Wednesday, October 14, 2015

A Device

A refinement of the previous remarks.

Envision a device, call it an L32. It's a medium-sized tablet, maybe a bit on the thick side. Tripod socket on the long side and another on the short side. Good quality display. Camera... stuff on the back. The details don't matter, it's computational photography stuff.

Here's how you use it:

Take a bunch of pictures. There's depth information natively in the pictures so selecting objects in the scene is as simple as tapping them. Composite together a picture out of parts in a few taps and swipes. Set focus point with a tap and select depth of field. Here's the subject, here's the background, focus on the eyes. Shallow DoF.. no, a little more. There.

Pick a lighting setup from your library or start fresh. Adjust positions, color, diffusion to taste to relight your composite. Five lights. Move the hair light back, main up, up, up, there. Dim the background light a touch, move the fill in a little. Dark card over there to control that. Now warm the color up a little.. Yep.

Save it as a 16 bit TIFF to the SD card. With, because why not, a complete set of mask layers for the various objects in frame. Off to Photoshop we go for retouching.

Is that worth something to you? If the Light guys are to be believed we can build this now. The first edition would be slow, battery life would be awful, and sometimes it just wouldn't do that great of a job. You might have to do some poking at surfaces in the picture and cueing the software "that's skin, dummy, not chrome!" here and there. But the second model would be better.


  1. That this kinda thing is going to happen has been obvious for a long time, its consequences, however...

    But that's not what I'm really interested in, I think we're on the cusp of the birth of a whole new art form, what with the improvements in holographic tech and VR headsets, along with cameras that capture not just slices of reality, but whole blocks of it.

    Something that video games have been the heralds of, in a way.

    Remember the fuss kicked up about that Call of Duty game where you shot up an airport? Now, imagine that, with real guns, real reproductions of people, accurate to the last hair follicle... Even a still experience of that would be incredibly powerful, even dangerous.

    Anyone who came close to mastering this medium would be on par with a god.

  2. The focus / depth of focus part can already be done today with the Lytro camera, and I would think that the rest could also be done with the Lytro camera and suitable software. The Lytro Illum, for example, makes focus stacking automatic and should therefore be of interest for product photography.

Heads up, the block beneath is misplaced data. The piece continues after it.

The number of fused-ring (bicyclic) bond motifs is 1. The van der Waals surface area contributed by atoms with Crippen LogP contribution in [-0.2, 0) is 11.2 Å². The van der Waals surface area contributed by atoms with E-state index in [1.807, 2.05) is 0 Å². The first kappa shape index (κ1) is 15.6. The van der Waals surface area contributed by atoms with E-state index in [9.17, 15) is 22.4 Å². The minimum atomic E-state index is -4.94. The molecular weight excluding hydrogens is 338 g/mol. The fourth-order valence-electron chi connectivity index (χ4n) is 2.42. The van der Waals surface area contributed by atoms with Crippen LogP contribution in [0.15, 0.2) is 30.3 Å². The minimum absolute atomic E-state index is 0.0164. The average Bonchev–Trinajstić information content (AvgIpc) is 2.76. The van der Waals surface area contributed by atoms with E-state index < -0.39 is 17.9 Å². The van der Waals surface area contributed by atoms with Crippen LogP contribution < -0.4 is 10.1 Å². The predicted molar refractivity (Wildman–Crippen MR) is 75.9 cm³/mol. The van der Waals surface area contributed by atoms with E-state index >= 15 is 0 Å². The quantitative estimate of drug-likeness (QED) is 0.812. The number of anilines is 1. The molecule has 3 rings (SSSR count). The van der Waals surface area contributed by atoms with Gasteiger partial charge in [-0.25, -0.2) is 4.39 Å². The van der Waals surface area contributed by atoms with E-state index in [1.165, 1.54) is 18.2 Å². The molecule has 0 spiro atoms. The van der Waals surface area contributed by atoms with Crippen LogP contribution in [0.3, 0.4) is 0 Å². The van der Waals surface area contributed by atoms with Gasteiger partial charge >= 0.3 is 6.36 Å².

Now, the crux of the matter is that the Lytro camera is not a commercial success. Neither was 3D photography in its various incarnations in the 20th century, BTW.

    For some reason, the masses have never been interested by this kind of devices. All they want is devices capable of producing flat, about post-card sized reproductions of life events, sharp front to back.

    I suggest you try to read about all the failed improvements on photography of the 20th century, there have been quite a few (at a Patent Office near you, for example). It has nothing to do with internet forum users horizon being limited by the standard SLR and photoshop software. It has everything to do with the general public only interest being flat, about post-card sized reproductions of life events, sharp front to back. Something they can hold in their hand and show to their friends to illustrate a conversation.

    I don't think the light L16 camera will be a success.

  3. Nobody wants 3d output. Nobody ever has, except as a curiosity. It's possible this will change, but it's not something I am personally smelling in the wind.

    The attentive reader would have noted that I'm not talking about 3d output. The Device uses 3d information to perform digital lighting in post, to produce 2d output (TIFF to be precise).

  4. Indeed nobody wants 3D output. But what I was saying is that nobody wants to record 3D either. The reason is that people would not know what to do with the data. In your idea of changing lighting in post:
    -the majority of people are not good at visualising in 3D, so they would not be able to use the software to move the lights around easily
    -the majority of people are not interested in changing the lights in their pictures, but in cheap and easy testimonials.

    (Actually, it is even worse than that: the majority of people do not perceive the quality of light, check how they light their own homes...).

    I don't see a mass market for this device. I may be wrong, that is always the risk with predictions.

    1. I don't see a mass market for this device either. This piece is, let me gently note, a followon to the previous piece which may provide some useful context.